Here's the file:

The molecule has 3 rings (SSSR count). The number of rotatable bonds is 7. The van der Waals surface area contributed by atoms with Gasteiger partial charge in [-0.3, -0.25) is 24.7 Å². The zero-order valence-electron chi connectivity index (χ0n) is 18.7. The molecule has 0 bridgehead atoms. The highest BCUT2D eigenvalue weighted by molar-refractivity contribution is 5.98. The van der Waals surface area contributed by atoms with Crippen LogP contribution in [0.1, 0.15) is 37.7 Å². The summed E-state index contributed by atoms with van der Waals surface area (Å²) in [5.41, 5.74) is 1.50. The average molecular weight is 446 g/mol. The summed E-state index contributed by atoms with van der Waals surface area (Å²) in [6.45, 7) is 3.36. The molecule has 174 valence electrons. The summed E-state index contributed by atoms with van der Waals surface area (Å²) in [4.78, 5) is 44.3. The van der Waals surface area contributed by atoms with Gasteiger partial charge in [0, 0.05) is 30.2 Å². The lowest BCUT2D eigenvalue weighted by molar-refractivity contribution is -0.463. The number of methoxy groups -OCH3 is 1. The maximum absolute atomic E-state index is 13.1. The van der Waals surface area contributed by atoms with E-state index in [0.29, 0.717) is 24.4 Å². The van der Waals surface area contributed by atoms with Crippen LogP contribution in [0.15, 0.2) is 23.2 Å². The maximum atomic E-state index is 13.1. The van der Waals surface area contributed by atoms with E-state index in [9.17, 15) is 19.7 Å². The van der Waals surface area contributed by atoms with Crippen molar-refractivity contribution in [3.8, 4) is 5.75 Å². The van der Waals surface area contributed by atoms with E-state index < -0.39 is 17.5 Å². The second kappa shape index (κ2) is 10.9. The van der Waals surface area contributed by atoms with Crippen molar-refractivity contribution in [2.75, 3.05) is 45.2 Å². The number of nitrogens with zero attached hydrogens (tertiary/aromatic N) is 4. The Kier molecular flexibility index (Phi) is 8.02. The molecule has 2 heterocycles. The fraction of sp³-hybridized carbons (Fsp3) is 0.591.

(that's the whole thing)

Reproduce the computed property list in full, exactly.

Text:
The molecule has 3 rings (SSSR count). The number of rotatable bonds is 7. The van der Waals surface area contributed by atoms with Gasteiger partial charge in [-0.3, -0.25) is 24.7 Å². The zero-order valence-electron chi connectivity index (χ0n) is 18.7. The molecule has 0 bridgehead atoms. The highest BCUT2D eigenvalue weighted by molar-refractivity contribution is 5.98. The van der Waals surface area contributed by atoms with Crippen LogP contribution in [0.1, 0.15) is 37.7 Å². The summed E-state index contributed by atoms with van der Waals surface area (Å²) in [5.41, 5.74) is 1.50. The average molecular weight is 446 g/mol. The summed E-state index contributed by atoms with van der Waals surface area (Å²) in [6.45, 7) is 3.36. The molecule has 174 valence electrons. The summed E-state index contributed by atoms with van der Waals surface area (Å²) in [4.78, 5) is 44.3. The van der Waals surface area contributed by atoms with Gasteiger partial charge in [0, 0.05) is 30.2 Å². The lowest BCUT2D eigenvalue weighted by molar-refractivity contribution is -0.463. The number of methoxy groups -OCH3 is 1. The maximum absolute atomic E-state index is 13.1. The van der Waals surface area contributed by atoms with E-state index in [0.29, 0.717) is 24.4 Å². The van der Waals surface area contributed by atoms with Crippen LogP contribution in [0.15, 0.2) is 23.2 Å². The maximum atomic E-state index is 13.1. The van der Waals surface area contributed by atoms with E-state index in [9.17, 15) is 19.7 Å². The van der Waals surface area contributed by atoms with Crippen molar-refractivity contribution in [3.8, 4) is 5.75 Å². The van der Waals surface area contributed by atoms with E-state index < -0.39 is 17.5 Å². The second kappa shape index (κ2) is 10.9. The van der Waals surface area contributed by atoms with Crippen molar-refractivity contribution in [2.75, 3.05) is 45.2 Å². The number of nitrogens with zero attached hydrogens (tertiary/aromatic N) is 4. The Kier molecular flexibility index (Phi) is 8.02. The molecule has 2 heterocycles. The fraction of sp³-hybridized carbons (Fsp3) is 0.591.